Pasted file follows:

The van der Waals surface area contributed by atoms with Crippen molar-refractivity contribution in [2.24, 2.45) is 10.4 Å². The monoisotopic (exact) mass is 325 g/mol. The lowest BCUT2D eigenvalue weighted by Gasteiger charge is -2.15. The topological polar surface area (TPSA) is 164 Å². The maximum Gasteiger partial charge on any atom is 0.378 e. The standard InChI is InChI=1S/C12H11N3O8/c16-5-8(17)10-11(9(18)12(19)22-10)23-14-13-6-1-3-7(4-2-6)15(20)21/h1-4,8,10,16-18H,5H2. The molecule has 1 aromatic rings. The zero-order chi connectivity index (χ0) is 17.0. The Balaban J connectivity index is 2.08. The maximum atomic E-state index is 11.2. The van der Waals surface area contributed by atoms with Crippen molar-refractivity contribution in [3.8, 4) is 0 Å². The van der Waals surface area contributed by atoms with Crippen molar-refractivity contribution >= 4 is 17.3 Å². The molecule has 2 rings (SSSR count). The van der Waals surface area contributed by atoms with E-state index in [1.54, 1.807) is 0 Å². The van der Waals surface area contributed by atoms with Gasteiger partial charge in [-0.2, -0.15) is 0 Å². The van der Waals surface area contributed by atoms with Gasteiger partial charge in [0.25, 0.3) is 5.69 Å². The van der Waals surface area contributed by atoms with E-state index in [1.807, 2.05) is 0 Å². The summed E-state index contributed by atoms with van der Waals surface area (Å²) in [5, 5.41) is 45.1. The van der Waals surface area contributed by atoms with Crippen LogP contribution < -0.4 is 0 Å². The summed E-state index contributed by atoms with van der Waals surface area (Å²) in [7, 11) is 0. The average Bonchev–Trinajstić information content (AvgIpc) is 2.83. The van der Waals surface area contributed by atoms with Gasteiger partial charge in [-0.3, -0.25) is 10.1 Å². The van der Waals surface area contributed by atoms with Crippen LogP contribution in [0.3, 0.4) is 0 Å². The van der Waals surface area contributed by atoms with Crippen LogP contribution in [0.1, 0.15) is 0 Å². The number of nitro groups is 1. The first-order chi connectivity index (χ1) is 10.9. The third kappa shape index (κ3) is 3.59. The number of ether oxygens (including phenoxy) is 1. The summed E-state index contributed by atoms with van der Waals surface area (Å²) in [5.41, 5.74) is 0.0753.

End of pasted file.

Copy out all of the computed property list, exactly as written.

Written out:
The van der Waals surface area contributed by atoms with Crippen molar-refractivity contribution in [2.24, 2.45) is 10.4 Å². The monoisotopic (exact) mass is 325 g/mol. The lowest BCUT2D eigenvalue weighted by Gasteiger charge is -2.15. The topological polar surface area (TPSA) is 164 Å². The maximum Gasteiger partial charge on any atom is 0.378 e. The standard InChI is InChI=1S/C12H11N3O8/c16-5-8(17)10-11(9(18)12(19)22-10)23-14-13-6-1-3-7(4-2-6)15(20)21/h1-4,8,10,16-18H,5H2. The molecule has 1 aromatic rings. The zero-order chi connectivity index (χ0) is 17.0. The Balaban J connectivity index is 2.08. The maximum atomic E-state index is 11.2. The van der Waals surface area contributed by atoms with Crippen molar-refractivity contribution in [3.8, 4) is 0 Å². The van der Waals surface area contributed by atoms with Crippen molar-refractivity contribution >= 4 is 17.3 Å². The molecule has 2 rings (SSSR count). The van der Waals surface area contributed by atoms with E-state index in [1.54, 1.807) is 0 Å². The van der Waals surface area contributed by atoms with Gasteiger partial charge in [-0.2, -0.15) is 0 Å². The van der Waals surface area contributed by atoms with Gasteiger partial charge in [0.25, 0.3) is 5.69 Å². The van der Waals surface area contributed by atoms with E-state index in [1.807, 2.05) is 0 Å². The summed E-state index contributed by atoms with van der Waals surface area (Å²) in [5, 5.41) is 45.1. The van der Waals surface area contributed by atoms with Crippen LogP contribution < -0.4 is 0 Å². The summed E-state index contributed by atoms with van der Waals surface area (Å²) in [7, 11) is 0. The average Bonchev–Trinajstić information content (AvgIpc) is 2.83. The van der Waals surface area contributed by atoms with Gasteiger partial charge in [-0.3, -0.25) is 10.1 Å². The van der Waals surface area contributed by atoms with Crippen LogP contribution in [0.3, 0.4) is 0 Å². The van der Waals surface area contributed by atoms with Crippen LogP contribution in [0.1, 0.15) is 0 Å². The number of nitro groups is 1. The first-order chi connectivity index (χ1) is 10.9. The third kappa shape index (κ3) is 3.59. The number of ether oxygens (including phenoxy) is 1. The summed E-state index contributed by atoms with van der Waals surface area (Å²) in [5.41, 5.74) is 0.0753.